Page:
Poetry

Poetry Sunday: ‘How to Triumph Like a Girl’ by Ada Limón

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How to Triumph Like a Girl

I like the lady horses best,
how they make it all look easy,
like running 40 miles per hour
is as fun as taking a nap, or grass.
I like their lady horse swagger,
after winning. Ears up, girls, ears up!
But mainly, let’s be honest, I like
that they’re ladies. As if this big
dangerous animal is also a part of me,
that somewhere inside the delicate
skin of my body, there pumps
an 8-pound female horse heart,
giant with power, heavy with blood.
Don’t you want to believe it?
Don’t you want to tug my shirt and see
the huge beating genius machine
that thinks, no, it knows,
it’s going to come in first.

 

Ada Limon Book Cover_Bright Dead Things_4-25-16

“How to Triumph Like a Girl” was first published in Gulf Coast and is from Bright Dead Things by Ada Limón (Minneapolis: Milkweed Editions, 2015). Copyright © 2015 by Ada Limón. Reprinted with permission from Milkweed Editions. www.milkweed.org. Order Bright Dead Things here.  

Listen to the author reading “How to Triumph like a Girl” here.

 

Ada Limon author photo_4-22-16

Ada Limón is the author of four books of poetry, including Bright Dead Things, which was named a finalist for the 2015 National Book Award in Poetry, a finalist for the 2015 National Book Critics Circle Award, and one of the Top Ten Poetry Books of the Year by The New York Times. Her other books include Lucky WreckThis Big Fake World, and Sharks in the Rivers. She serves on the faculty of Queens University of Charlotte Low Residency M.F.A program, and the 24Pearl Street online program for the Provincetown Fine Arts Work Center. She also works as a freelance writer splitting her time between Lexington, Kentucky and Sonoma, California.

 

Poet’s Notes

I wrote this poem about the day before the Kentucky Derby, the Kentucky Oaks, which is the most important race for three year-old fillies. The poem began from the idea of how strange it is to find yourself rooting for a female animal simply because it was female. But the kinship I felt was undeniable. When I’m feeling the most lost, or at my weakest, animals ignite a sense of much-needed power in me, a fierceness I desire. So, in many ways, this is a poem for women, for girls, or for anyone who’s in need of a reason to fight their way across that finish line.

 

Notes on “How to Triumph Like a Girl

Rebecca Foust, Poetry Editor

Rebecca Foust, Poetry Editor

This week’s poem is from Bright Dead Things, a finalist for both the National Book Critic Circle Award and the National Book Award in 2015; the poem itself won a Pushcart Prize the same year. Bright Dead Things is arranged into four untitled sections of poems that focus on: the challenge of moving from an urban setting in New York City to a decidedly rural one in Kentucky; the death of Limón’s stepmother; relationships, love, and sexuality; and the interface of geography and identity. The book explores how we build our identities from where we live and whom we live with, and makes a claim on life, juxtaposed always with death. The poems speak in a voice as natural and intimate as a conversation between friends, an effective counterpoint to the doubt, regret, grief and even despair also expressed in the book.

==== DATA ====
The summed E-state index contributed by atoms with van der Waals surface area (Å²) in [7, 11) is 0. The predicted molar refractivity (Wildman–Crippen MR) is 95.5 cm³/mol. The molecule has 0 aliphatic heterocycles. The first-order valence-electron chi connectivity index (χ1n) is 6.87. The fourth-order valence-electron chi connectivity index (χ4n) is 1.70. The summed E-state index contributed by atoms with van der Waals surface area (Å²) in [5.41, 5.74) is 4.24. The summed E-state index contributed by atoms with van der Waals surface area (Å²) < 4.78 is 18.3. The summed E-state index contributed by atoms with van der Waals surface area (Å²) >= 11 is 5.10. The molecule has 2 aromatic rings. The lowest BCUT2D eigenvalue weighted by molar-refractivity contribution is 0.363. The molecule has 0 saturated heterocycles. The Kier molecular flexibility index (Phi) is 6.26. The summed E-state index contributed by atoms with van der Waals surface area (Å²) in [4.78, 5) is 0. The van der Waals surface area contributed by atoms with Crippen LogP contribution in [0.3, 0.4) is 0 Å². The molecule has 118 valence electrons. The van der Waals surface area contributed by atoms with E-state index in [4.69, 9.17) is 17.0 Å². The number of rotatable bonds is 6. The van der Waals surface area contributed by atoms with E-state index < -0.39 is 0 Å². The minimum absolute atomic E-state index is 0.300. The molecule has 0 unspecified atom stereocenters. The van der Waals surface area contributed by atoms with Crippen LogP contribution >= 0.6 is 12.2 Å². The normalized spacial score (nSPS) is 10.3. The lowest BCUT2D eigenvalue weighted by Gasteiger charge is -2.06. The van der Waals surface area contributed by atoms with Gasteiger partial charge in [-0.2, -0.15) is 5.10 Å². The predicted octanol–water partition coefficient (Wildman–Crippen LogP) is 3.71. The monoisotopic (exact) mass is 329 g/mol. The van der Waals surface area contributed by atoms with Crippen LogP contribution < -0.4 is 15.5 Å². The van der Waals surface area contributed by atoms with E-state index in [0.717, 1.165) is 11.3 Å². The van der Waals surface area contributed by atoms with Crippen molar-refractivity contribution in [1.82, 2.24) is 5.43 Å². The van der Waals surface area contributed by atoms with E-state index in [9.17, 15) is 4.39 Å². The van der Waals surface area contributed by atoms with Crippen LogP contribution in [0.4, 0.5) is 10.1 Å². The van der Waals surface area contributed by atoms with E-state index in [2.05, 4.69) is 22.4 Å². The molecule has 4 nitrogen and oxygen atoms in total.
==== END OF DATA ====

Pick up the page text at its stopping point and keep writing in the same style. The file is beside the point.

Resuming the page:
Critics love Bright Dead Things, calling it musical, emotional, and honest in poems that are muscular and unflinching. Like them, I appreciated Limón’s accessibility and willingness to buck the contemporary trend of a poetics that is too often ironic, impersonal, and difficult to the point of opacity. Unabashed about wearing her heart on her sleeve, Limon says outright in one interview:  “My confession: most of my poems are autobiographical. The strange, twisty narrative of the inner voice, the voice underneath the voice, is always what fascinates me and keeps me writing.” [Interview by Compose Journal, on 4/21/14.] This is not to say the poems lack texture, vivid imagery, or depth. The voice in Bright Dead Things speaks with quiet authority about universal issues like identity, home, love, and death in moments observed with intensity, precision and complexity. As we saw in Jane Hirshfield’s poem a few weeks ago, what is said is not simple even though how it is said may seem so.

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